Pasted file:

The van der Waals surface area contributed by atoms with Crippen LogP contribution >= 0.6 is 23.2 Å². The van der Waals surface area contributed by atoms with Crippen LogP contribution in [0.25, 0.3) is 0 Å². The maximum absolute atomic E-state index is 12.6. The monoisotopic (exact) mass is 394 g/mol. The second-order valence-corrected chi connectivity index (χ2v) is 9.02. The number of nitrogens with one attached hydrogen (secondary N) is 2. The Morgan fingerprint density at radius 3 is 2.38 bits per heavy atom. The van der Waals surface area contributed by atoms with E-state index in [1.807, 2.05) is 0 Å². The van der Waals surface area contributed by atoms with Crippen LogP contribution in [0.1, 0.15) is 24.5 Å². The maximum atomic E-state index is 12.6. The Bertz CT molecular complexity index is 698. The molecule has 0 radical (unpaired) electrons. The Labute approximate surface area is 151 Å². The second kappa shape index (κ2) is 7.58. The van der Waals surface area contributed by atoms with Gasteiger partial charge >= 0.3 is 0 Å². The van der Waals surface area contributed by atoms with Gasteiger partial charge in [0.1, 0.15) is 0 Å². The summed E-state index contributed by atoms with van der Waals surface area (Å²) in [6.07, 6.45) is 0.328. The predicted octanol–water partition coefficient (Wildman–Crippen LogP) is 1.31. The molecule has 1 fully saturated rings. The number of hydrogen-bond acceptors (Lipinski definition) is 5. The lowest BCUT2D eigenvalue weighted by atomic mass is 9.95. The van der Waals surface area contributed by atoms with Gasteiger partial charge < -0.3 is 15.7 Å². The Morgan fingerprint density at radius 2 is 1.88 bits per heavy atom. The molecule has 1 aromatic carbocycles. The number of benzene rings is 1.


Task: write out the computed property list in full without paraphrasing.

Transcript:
The van der Waals surface area contributed by atoms with Crippen LogP contribution >= 0.6 is 23.2 Å². The van der Waals surface area contributed by atoms with Crippen LogP contribution in [0.25, 0.3) is 0 Å². The maximum absolute atomic E-state index is 12.6. The monoisotopic (exact) mass is 394 g/mol. The second-order valence-corrected chi connectivity index (χ2v) is 9.02. The number of nitrogens with one attached hydrogen (secondary N) is 2. The Morgan fingerprint density at radius 3 is 2.38 bits per heavy atom. The van der Waals surface area contributed by atoms with E-state index in [1.807, 2.05) is 0 Å². The van der Waals surface area contributed by atoms with Crippen LogP contribution in [0.1, 0.15) is 24.5 Å². The maximum atomic E-state index is 12.6. The Bertz CT molecular complexity index is 698. The molecule has 0 radical (unpaired) electrons. The Labute approximate surface area is 151 Å². The second kappa shape index (κ2) is 7.58. The van der Waals surface area contributed by atoms with Gasteiger partial charge >= 0.3 is 0 Å². The van der Waals surface area contributed by atoms with Gasteiger partial charge in [0.1, 0.15) is 0 Å². The summed E-state index contributed by atoms with van der Waals surface area (Å²) in [6.07, 6.45) is 0.328. The predicted octanol–water partition coefficient (Wildman–Crippen LogP) is 1.31. The molecule has 1 fully saturated rings. The number of hydrogen-bond acceptors (Lipinski definition) is 5. The lowest BCUT2D eigenvalue weighted by atomic mass is 9.95. The van der Waals surface area contributed by atoms with Gasteiger partial charge < -0.3 is 15.7 Å². The Morgan fingerprint density at radius 2 is 1.88 bits per heavy atom. The molecule has 1 aromatic carbocycles. The number of benzene rings is 1.